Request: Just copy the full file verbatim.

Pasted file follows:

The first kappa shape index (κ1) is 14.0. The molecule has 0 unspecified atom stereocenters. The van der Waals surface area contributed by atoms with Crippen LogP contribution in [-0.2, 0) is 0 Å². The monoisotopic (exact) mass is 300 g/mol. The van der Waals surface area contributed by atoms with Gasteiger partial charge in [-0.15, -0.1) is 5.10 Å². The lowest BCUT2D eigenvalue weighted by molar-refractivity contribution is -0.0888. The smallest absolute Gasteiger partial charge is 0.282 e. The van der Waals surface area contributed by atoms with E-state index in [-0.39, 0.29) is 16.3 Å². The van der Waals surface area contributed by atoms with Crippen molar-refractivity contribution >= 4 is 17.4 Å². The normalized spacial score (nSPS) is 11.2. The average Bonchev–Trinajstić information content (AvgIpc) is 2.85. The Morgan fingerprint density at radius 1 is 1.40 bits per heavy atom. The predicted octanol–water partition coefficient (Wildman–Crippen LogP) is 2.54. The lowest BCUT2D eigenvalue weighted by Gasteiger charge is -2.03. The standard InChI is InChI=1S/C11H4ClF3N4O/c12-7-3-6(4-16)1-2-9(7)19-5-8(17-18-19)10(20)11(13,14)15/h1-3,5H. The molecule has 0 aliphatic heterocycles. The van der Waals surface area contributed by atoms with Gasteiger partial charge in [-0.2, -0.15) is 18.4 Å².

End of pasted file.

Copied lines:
The first kappa shape index (κ1) is 14.0. The molecule has 0 unspecified atom stereocenters. The van der Waals surface area contributed by atoms with Crippen LogP contribution in [-0.2, 0) is 0 Å². The monoisotopic (exact) mass is 300 g/mol. The van der Waals surface area contributed by atoms with Gasteiger partial charge in [-0.15, -0.1) is 5.10 Å². The lowest BCUT2D eigenvalue weighted by molar-refractivity contribution is -0.0888. The smallest absolute Gasteiger partial charge is 0.282 e. The van der Waals surface area contributed by atoms with E-state index in [-0.39, 0.29) is 16.3 Å². The van der Waals surface area contributed by atoms with Crippen molar-refractivity contribution >= 4 is 17.4 Å². The normalized spacial score (nSPS) is 11.2. The average Bonchev–Trinajstić information content (AvgIpc) is 2.85. The Morgan fingerprint density at radius 1 is 1.40 bits per heavy atom. The predicted octanol–water partition coefficient (Wildman–Crippen LogP) is 2.54. The lowest BCUT2D eigenvalue weighted by Gasteiger charge is -2.03. The standard InChI is InChI=1S/C11H4ClF3N4O/c12-7-3-6(4-16)1-2-9(7)19-5-8(17-18-19)10(20)11(13,14)15/h1-3,5H. The molecule has 0 aliphatic heterocycles. The van der Waals surface area contributed by atoms with Gasteiger partial charge in [-0.2, -0.15) is 18.4 Å².